The UK’s dining hotspots this month
From Cornish coaching inns to Scottish baronial castles, here are our favourite places to eat out this month. Plan before you travel, as restaurants may need advance booking or may be currently shut due to local Covid restrictions. Please check individual websites
Visit The Boat
What: The Boat Inn Where: Staffordshire
British classics with a modern twist is how chef-owner Liam Dillon describes the menu at his newly styled gastropub in Lichfield. With a gold-plated CV that features Noma and Marcus Wareing, it’s no wonder that last year The Boat Inn was voted best newcomer in its category and also featured in the Michelin guide. Drop in for a decent pint or linger on for the generous tasting menu that offers roasted scallops with peach and lavender and venison, faggot and beetroot amongst a smorgasbord of sweet treats.
What: Glenapp Castale Where: Ayrshire
A stay at Glenapp Castle is so indulgent it almost puts Downton Abbey to shame, not least because of its ridiculously lavish dining arrangements. Book a private feasting experience in the 19th-century Victorian glasshouse nestled within the castle’s walled garden to delight in the freshest Scottish produce. Fish and shellfish are hand-picked or line-caught each day from the nearby coast, while the beef, lamb and pork are brought in from farms just 17 miles away. All the garnishes – from coriander to courgette – are grown within sight of your seat.
What: Crockers Where: Henley-on-Thames
With not one but three headline-grabbing chefs on the rota, plus a mixologist formerly of Heston’s Hinds Head, you’ll be thankful that your lodgings at Crockers are just up the stairs. It seems something of an understatement to describe this as a restaurant with rooms, given that there are two chef’s tables serving both British and Japanese-inspired fare, as well as a main restaurant complete with robatayaki charcoal grill. Be sure to leave room for breakfast, as its house baked beans with celeriac ‘bacon’ on toasted sourdough is not to be missed. Perhaps a ‘gastronomic Georgian gem’ would be more apt.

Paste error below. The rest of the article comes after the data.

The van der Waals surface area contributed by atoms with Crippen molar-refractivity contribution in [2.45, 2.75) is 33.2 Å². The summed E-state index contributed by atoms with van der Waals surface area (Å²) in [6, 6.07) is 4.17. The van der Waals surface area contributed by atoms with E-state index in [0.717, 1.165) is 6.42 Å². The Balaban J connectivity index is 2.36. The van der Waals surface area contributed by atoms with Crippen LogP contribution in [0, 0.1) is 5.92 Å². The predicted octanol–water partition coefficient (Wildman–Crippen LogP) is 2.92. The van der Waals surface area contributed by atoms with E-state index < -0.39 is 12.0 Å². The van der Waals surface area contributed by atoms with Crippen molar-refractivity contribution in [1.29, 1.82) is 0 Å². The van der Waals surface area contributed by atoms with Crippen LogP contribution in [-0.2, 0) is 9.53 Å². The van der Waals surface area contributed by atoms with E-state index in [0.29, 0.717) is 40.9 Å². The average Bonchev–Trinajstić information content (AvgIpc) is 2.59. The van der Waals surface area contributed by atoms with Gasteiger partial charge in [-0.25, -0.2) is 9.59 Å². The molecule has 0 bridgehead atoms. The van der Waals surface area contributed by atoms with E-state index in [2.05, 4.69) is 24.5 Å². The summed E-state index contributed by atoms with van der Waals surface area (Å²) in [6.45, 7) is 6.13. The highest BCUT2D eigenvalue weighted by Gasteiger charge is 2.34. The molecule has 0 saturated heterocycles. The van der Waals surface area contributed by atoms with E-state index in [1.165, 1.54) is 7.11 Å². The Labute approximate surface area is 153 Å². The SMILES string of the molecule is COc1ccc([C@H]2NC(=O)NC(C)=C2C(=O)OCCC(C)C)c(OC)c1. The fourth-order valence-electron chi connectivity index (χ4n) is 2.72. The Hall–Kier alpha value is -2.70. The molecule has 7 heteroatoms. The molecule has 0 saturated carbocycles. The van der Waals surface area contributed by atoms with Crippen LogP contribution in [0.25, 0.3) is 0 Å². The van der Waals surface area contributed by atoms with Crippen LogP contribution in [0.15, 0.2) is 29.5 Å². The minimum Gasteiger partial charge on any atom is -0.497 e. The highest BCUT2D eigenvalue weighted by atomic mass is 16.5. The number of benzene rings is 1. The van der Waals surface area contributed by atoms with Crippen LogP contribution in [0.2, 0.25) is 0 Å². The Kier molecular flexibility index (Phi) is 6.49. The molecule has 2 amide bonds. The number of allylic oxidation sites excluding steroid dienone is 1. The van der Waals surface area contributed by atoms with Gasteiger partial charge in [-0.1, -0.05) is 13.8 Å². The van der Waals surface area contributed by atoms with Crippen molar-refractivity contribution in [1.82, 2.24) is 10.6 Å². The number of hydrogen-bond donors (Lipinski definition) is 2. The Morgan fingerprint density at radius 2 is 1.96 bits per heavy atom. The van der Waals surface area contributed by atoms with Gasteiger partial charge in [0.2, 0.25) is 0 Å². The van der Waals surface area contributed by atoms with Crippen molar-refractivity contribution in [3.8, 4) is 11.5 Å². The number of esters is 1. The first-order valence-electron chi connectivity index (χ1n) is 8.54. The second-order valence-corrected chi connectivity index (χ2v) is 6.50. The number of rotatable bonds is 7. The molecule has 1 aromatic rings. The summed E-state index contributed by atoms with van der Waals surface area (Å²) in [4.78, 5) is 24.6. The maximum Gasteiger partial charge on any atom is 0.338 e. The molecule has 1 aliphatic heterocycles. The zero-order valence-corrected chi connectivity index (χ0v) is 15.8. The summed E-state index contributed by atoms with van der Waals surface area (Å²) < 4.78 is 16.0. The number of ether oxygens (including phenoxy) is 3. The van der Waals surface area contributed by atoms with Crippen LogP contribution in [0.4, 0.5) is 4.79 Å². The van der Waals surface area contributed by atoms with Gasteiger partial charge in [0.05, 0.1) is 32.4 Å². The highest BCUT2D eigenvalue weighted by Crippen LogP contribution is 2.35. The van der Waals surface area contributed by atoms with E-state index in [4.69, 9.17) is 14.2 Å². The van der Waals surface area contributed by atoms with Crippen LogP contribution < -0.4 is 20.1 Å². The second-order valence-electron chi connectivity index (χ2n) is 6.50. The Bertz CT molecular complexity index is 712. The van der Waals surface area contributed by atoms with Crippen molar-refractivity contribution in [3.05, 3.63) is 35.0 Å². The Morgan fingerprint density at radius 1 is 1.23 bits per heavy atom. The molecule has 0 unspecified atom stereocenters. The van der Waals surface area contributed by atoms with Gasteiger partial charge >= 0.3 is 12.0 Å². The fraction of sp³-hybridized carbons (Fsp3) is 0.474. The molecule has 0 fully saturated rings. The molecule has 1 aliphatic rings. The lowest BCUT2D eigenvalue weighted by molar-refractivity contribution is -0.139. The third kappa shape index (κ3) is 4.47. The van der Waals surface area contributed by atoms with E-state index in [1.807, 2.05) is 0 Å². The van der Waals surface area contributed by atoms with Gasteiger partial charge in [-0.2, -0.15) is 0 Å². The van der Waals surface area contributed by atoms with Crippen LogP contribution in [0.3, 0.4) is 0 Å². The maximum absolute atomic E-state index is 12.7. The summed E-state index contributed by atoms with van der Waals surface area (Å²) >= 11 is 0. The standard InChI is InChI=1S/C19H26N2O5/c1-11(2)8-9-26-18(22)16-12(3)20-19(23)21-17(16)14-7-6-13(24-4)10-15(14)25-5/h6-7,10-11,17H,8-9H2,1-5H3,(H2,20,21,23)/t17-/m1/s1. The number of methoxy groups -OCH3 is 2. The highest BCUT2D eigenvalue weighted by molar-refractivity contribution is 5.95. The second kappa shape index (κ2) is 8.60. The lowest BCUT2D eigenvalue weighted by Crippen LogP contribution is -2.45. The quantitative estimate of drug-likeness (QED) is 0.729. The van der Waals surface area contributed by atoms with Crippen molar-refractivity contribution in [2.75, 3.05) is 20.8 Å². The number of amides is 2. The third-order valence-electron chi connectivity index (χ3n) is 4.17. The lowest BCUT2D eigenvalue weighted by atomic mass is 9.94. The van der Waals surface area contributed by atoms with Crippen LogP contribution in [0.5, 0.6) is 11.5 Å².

What: Brigade Bar and Kitchen Where: London
The Brigade Bar might have been closed during the first lockdown, but that doesn’t mean it stopped working. The four-month freeze saw the ‘good food, doing good’ team prepare and supply more than 3,500 meals for vulnerable Londoners and release a charity cookbook, Feast with Purpose, featuring dishes from a host of star chefs. And the restaurant’s ethos is now even more at the fore, with new pared-down (but still seriously appealing) biweekly menus that draw on UK producers and sustainable, direct-from-source suppliers for both food and beverages.
Visit The Packet
What: The Packet Inn Where: Cornwall
When chef-restaurateur Ben Tunnicliffe took over The Tolcarne Inn in Newlyn, his fresh seafood creations rapidly developed a loyal following. His new venture near Prussia Cove promises to do the same, this time with a menu of small plates inspired by its location between countryside and coast. Promising ‘colourful and creative’ vegetarian and vegan options as well as succulent seafood, this is a safe space for any and all dietary needs. Our pick? The baked chocolate cheesecake with cherry and yogurt.